Devil’s Ivy (Epipremnum aureum)
Toxic to children and pets
Pothos is known as a lucky plant which will bring its owner wealth and good fortune. I’ve seen them hanging from the ceiling in one of Sarasota’s local coffee shops where a half dozen or so plants are suspended in hanging pots. Pothos is as common now as it was back then. It is still widely used in homes as well as business establishments for good reason. It is one of the easiest plants to grow tolerating low light, humidity, and even a touch of neglect for periods of time. Grow them in any well-drained potting soil. Allow them to dry out a bit between watering cycles. Mealybugs, spider mites and scales are common pests of this plant.
Vintage Houseplants Worthy of Honorable Mention
This is just a small list of the many types of houseplants still well-worthy of home and office.
- Prayer Plant (Maranta leuconeura)
- Hoya (Hoya sp.)
- Boston Ferns and others
- Begonias; Rex Begonia, Tuberous Begonias and others
- Goldfish Plant (Columnea gloriosa)
- Grape Ivy (Cissus rhombifolia)
- Swiss Cheese Plant (Monstera adansonii)
- Tradescantia sp.
- Pregnant Onion (Ornithogalum lonibracteatum)
- Dracaena sp.
- And many more…
Retro Houseplant Tips
While this list contains just a few of the most popular plants during the 1970s, many new varieties exist today. Look for new colors and forms of your favorite oldies. Explore the many types of plants.
- Wherever you see healthy houseplants growing, observe the conditions in which they grow. It will give you a good idea of where your plant would be happy.
- Put your plants outside during warm summer months (out of direct sunlight). Remember that houseplants are happiest outdoors where they belong.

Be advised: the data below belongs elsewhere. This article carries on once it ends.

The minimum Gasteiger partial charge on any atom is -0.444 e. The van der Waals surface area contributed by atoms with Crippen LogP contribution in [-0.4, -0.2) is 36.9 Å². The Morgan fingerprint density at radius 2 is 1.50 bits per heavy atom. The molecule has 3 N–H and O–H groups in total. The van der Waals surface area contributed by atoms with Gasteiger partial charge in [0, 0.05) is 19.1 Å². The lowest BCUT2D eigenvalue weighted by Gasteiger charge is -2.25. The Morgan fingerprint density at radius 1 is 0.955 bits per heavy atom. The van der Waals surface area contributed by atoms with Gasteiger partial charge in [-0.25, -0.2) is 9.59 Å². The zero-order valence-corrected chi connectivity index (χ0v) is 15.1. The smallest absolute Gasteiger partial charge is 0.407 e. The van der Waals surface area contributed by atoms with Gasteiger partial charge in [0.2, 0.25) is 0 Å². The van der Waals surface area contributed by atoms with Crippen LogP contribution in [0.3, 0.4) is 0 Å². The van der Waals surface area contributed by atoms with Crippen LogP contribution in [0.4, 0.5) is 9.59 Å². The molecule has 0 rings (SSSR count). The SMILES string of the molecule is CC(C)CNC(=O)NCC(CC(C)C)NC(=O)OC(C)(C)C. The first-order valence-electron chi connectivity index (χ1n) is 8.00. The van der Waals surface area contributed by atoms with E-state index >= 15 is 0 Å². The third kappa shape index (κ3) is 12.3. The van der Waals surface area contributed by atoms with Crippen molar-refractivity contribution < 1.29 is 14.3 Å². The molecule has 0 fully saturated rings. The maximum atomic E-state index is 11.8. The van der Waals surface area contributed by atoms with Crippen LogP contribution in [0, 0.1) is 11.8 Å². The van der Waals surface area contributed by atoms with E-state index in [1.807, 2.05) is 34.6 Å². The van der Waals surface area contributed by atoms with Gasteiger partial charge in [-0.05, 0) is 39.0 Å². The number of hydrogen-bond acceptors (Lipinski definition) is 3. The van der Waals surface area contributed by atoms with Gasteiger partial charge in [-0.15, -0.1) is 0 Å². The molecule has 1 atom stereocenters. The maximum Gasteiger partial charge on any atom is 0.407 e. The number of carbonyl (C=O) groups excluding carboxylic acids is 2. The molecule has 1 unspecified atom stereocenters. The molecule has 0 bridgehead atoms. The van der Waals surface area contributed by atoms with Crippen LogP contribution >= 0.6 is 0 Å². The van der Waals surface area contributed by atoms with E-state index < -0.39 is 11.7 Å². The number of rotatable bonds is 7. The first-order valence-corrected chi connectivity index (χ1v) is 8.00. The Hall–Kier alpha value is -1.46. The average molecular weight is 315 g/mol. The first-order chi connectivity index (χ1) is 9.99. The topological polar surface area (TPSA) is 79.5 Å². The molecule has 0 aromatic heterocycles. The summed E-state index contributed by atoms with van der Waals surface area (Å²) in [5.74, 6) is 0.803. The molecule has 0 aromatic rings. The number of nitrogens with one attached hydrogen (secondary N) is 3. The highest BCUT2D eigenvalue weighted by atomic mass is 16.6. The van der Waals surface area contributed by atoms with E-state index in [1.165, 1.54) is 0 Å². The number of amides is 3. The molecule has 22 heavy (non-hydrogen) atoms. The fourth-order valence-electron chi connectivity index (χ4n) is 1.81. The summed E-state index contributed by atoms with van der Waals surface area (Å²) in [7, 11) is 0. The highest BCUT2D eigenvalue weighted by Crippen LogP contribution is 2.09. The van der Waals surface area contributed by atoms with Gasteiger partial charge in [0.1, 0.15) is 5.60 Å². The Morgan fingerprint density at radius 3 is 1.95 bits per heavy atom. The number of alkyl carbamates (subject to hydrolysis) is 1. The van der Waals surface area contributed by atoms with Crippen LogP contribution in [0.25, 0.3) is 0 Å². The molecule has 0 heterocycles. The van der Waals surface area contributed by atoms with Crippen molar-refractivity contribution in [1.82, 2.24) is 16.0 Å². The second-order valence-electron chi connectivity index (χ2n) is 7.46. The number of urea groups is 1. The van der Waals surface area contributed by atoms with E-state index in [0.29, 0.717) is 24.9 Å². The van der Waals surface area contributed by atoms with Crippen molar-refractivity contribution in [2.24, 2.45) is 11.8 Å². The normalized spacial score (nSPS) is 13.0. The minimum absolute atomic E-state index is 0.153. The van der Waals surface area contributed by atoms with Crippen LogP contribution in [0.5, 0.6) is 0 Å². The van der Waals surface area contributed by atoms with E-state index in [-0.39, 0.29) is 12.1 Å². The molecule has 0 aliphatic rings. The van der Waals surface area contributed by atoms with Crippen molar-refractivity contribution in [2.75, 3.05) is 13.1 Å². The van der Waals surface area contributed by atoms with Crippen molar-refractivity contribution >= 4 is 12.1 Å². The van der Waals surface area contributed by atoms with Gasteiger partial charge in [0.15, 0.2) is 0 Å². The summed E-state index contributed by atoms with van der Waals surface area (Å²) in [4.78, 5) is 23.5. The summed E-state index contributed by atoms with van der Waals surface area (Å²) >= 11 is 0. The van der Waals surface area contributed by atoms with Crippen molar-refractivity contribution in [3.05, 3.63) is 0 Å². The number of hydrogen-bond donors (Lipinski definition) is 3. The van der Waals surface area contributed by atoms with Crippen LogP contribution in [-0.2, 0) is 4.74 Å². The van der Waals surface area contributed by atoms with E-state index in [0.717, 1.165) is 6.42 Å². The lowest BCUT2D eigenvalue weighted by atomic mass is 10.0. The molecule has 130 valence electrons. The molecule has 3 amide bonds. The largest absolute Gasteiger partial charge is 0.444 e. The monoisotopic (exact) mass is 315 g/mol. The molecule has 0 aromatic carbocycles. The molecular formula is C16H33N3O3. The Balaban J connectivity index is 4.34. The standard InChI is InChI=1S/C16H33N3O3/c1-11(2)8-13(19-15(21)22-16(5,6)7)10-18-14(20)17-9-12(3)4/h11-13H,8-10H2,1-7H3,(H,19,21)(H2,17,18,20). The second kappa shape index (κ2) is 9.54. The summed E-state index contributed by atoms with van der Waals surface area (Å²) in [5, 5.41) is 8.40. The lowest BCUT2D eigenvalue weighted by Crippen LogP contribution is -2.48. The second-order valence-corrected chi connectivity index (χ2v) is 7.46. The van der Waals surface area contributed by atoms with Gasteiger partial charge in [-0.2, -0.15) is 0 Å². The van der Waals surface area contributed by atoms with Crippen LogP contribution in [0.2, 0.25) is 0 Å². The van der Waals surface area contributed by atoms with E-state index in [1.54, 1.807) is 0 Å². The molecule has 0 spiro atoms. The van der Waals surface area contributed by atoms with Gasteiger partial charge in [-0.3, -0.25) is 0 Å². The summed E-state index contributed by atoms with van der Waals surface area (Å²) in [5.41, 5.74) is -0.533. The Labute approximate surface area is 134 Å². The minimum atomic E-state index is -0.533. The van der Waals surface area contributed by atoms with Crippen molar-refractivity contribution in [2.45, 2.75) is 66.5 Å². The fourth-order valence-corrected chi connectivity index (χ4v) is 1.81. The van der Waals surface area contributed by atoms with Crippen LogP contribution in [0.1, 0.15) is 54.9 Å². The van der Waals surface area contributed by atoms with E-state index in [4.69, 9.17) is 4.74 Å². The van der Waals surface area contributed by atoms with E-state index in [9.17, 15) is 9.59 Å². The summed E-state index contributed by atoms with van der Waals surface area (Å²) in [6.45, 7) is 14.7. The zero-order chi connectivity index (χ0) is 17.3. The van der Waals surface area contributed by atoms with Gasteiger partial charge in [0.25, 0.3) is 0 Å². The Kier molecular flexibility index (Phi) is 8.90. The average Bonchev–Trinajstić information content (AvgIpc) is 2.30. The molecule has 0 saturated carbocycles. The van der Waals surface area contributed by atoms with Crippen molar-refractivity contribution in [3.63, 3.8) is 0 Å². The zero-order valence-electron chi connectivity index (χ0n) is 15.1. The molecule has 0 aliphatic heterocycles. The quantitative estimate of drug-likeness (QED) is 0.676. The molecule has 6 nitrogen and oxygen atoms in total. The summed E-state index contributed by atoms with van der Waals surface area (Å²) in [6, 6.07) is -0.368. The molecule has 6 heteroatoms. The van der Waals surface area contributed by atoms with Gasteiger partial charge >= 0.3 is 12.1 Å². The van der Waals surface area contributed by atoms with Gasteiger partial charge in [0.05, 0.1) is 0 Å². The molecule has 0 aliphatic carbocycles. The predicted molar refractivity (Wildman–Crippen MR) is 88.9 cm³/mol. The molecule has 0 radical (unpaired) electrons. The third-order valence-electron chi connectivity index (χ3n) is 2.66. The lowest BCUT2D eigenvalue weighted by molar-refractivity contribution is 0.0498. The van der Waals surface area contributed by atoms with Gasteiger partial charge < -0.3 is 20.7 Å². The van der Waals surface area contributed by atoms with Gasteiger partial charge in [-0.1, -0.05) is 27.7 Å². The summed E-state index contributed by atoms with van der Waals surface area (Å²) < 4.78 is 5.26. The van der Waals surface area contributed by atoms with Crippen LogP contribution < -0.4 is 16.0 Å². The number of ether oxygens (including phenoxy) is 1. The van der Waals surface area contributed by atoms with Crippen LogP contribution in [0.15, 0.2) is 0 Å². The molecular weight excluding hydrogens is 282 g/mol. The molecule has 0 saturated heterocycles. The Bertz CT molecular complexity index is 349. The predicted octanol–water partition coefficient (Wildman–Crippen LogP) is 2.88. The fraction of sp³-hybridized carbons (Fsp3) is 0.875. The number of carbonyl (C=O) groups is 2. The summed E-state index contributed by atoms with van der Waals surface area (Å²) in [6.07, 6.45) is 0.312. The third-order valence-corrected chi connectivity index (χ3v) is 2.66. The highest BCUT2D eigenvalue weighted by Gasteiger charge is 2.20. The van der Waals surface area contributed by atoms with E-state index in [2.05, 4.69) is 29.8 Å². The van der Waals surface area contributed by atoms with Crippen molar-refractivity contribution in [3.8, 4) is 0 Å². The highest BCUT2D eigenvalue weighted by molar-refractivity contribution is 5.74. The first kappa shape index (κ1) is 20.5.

- Chopsticks work well for tamping soil around smaller pots when repotting. Save your chopsticks after eating at your favorite oriental restaurant.
- Do not fertilize your plants when the soil is dry as this may cause damage to roots and leaves. Water your plants first with plain water, then follow up with a feeding.
- Growing houseplants under lights makes a great hobby. Flowering plants such as African Violets and Cape Primroses will reward you with flowers all winter long.
- When planting more than one species of plants together in the same pot, make sure they share the same cultural requirements.
- Improving your indoor air circulation will keep diseases and insect pests to a minimum. Humidity is best increased by a humidifier. It is better for your health as well.
- Inspect plants before you purchase for insects or disease. Inspect your houseplants regularly as well. A magnifying lens and preventative applications of Earth’s Ally Insect and Disease Control will make the job much easier.
- Complete growing instructions are not given here. Research the plants you wish to add to your collection before you buy.
- Avoid softened water, which is too salty and may damage your plants.